The System of Evaluating Rates
VCE does not have the historical knowledge to understand how Vermont got to the point where rates and the issues surrounding them are negotiated between DPS and the regulated utility, and then brought to the PUC for review and approval. VCE appreciates that the PUC has been investigating alternative regulation and other types of regulation. Especially given the changing technologies and the move from large baseload generators to locally distributed generation, we understand this is an area that is challenging to everyone concerned. However that is not an excuse to pick “winners” that benefit the public relations efforts of the regulated entity while failing to protect ratepayers from associated risks. We support a more robust rate case that places more authority with the PUC and is more transparent to the public.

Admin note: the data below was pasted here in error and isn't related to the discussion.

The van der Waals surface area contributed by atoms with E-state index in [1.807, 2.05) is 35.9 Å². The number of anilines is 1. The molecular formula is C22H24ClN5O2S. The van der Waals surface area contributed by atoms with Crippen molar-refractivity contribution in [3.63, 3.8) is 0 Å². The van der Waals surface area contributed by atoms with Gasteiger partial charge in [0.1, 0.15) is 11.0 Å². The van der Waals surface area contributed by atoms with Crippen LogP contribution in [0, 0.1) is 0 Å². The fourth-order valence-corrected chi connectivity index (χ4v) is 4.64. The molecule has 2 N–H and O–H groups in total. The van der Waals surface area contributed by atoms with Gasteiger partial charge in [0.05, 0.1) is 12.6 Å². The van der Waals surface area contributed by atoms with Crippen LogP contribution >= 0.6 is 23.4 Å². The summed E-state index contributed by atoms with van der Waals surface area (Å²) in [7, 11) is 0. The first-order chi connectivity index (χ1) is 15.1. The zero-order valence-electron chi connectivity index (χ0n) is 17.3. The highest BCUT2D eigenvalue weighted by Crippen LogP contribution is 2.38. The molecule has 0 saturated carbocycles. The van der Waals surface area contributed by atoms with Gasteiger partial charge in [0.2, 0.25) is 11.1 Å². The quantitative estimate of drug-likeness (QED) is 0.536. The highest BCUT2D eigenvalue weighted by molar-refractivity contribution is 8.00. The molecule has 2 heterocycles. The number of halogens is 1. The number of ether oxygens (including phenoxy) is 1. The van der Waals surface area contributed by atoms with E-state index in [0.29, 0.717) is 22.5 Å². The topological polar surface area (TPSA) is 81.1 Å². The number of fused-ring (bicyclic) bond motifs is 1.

Our primary concern is the politicization of the process, where DPS is run by the Governor’s office (regardless of who is governor) and the expertise of staff such as Brian Winn is discounted, overruled or terminated. We do not understand why Vermont’s governors are so beholden to the state’s largest utility, which serves the interests of its shareholders. An independent Office of Public Advocacy is a necessary change that can result in a more thorough evaluation of rates, free of political influence.
The Termination of Brian Winn